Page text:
The first McDonald's location earned a green certification, which could pave the way for more to follow. - Siraj Datoo / Bloomberg The first McDonald's location earned a green certification, which could pave the way for more to follow. - Siraj Datoo / Bloomberg

McDonald’s First Eco-Friendly Restaurant Is Open in Maryland

The future of food is sustainable, and last week a McDonald’s franchise in Bethesda, Maryland became the chain’s first location to receive Level One certification from the Green Restaurant Association. GRA certification differs from others in that it incorporates all aspects of a restaurant’s business. This is different from something like LEED certification, for example, which applies only to buildings and construction. GRA incorporates LEED requirements, but also focuses on operations and interiors.

The franchised location underwent an extensive remodel to earn the certification, and it contains elements that could easily be integrated into future franchise location upgrades — but could also become the norm in new construction. The franchise owner swapped old equipment for Energy Star-rated appliances, which are 30 to 40 percent more energy-efficient. Lighting fixtures were changed to efficient LED units, paper towels were eliminated, and water conserving fixtures were installed in both the kitchen and restrooms. The restaurant has also instituted a full-scale recycling program, and is providing employees with public transportation passes to discourage driving to work. Overall, the location enacted 26 environmentally-friendly actions, earning them 95.78 points on the GRA’s 100 point scale.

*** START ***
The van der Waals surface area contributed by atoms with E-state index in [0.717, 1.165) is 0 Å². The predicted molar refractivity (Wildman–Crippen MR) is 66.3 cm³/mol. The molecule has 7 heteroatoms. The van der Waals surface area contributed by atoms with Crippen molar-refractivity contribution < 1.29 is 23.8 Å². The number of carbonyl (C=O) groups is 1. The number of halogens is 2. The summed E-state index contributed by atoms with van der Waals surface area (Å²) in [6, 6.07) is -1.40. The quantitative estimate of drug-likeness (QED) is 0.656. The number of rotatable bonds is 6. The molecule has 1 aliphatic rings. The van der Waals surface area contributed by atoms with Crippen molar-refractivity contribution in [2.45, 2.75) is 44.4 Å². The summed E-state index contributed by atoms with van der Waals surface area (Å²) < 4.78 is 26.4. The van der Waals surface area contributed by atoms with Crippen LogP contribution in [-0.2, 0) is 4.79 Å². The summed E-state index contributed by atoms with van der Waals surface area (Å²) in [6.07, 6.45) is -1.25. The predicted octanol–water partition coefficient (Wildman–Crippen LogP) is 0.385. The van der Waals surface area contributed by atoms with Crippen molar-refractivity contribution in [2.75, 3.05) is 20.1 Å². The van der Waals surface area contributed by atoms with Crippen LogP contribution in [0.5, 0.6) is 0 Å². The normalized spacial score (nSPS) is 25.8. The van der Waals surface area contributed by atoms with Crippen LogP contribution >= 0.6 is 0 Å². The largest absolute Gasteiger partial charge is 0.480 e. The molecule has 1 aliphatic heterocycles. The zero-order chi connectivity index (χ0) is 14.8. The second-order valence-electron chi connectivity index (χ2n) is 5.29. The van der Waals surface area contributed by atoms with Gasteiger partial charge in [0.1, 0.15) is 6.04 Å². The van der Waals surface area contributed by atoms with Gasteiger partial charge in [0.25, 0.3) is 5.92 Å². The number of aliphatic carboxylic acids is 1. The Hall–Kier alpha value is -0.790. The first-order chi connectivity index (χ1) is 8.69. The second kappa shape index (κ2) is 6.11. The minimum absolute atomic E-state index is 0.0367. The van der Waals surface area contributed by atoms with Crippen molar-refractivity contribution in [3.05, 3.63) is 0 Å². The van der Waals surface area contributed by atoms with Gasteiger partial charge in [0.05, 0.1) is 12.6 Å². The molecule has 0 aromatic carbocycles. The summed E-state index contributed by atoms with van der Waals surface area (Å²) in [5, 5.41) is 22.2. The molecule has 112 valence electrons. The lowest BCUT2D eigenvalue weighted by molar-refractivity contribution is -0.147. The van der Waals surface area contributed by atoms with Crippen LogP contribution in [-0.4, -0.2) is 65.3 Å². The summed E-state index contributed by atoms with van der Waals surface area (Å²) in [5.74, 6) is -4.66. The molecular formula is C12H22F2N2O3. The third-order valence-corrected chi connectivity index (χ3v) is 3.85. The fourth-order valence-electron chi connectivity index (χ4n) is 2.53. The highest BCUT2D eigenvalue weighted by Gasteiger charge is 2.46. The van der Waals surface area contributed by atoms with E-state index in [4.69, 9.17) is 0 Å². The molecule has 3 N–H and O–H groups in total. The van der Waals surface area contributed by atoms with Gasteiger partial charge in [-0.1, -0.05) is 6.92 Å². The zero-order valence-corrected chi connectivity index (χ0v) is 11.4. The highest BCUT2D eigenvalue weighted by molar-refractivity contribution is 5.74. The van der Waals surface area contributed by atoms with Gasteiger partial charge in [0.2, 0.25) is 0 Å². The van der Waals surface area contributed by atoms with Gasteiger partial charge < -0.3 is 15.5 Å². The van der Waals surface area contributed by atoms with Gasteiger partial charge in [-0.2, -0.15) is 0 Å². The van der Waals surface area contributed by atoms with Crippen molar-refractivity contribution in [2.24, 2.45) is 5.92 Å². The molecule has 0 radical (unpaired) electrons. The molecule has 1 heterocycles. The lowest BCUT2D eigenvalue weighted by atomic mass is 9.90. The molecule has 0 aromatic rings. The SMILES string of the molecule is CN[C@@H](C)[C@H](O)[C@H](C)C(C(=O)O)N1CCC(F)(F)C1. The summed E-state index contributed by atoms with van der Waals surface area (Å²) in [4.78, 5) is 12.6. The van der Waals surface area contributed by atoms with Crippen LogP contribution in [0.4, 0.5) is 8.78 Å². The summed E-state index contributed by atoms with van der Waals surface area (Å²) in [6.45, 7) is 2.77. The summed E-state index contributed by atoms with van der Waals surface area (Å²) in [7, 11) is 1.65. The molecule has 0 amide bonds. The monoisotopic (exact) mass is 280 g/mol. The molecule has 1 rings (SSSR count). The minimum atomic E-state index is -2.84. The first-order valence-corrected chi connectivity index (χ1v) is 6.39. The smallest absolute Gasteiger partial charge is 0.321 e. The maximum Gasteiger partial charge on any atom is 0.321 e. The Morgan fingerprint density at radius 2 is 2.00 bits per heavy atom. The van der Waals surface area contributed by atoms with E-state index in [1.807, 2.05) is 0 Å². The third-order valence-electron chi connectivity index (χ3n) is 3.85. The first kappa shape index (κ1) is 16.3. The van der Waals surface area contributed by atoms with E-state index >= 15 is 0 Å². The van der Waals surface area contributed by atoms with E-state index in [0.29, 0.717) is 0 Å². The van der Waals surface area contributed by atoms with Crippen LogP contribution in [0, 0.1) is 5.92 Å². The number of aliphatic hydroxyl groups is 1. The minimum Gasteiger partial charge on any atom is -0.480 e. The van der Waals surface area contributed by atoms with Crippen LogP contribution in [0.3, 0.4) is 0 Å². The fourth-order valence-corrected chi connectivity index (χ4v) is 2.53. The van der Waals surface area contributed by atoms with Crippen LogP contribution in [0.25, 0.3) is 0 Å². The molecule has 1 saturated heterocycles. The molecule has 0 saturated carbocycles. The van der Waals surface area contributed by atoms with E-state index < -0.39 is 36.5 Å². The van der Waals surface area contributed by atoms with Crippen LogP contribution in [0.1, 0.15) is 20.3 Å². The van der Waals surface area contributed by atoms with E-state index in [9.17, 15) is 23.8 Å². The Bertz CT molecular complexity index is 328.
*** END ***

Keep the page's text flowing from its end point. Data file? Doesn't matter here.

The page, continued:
Since its founding in 1990, the Boston-based non-profit has translated environmental research into a database of attainable goals in water efficiency, waste reduction and recycling, sustainable durable good and building materials, sustainable food, energy, reusables and disposables, and chemical and pollution reduction. In addition to implementing changes to earn sustainability certification points, restaurants are required to take educational courses every year to maintain their certification. According to its website: “To operate green is to save money on energy, water, waste, and staff retention. It’s not uncommon for a Certified Green Restaurant to save thousands of dollars.”

While plenty of restaurants have earned certification with the GRA, a major chain restaurant, like this McDonald’s location, participating in the program speaks to the its potential future. If one location can implement the standards necessary to both save money and operate in a more environmentally friendly way, what’s stopping others?

Earlier this year McDonald’s began an initiative to spur major upgrades in its franchised locations. Typically franchisees are expected to cover most of the costs related to upgrades, which can be as costly as $700,000 per location. In an effort to modernize and stay competitive, McDonald’s has offered to increase their typical contribution from 40 to 55 percent — an incentive it hopes leads to large-scale improvements that can win back customers lost to higher-end fast casual concepts. Along with environmental improvements like the ones in Bethesda, upgrades may involve table-locator technology, self-order kiosks, and aesthetic changes such as new, modern counters and fixtures and new employee uniforms.

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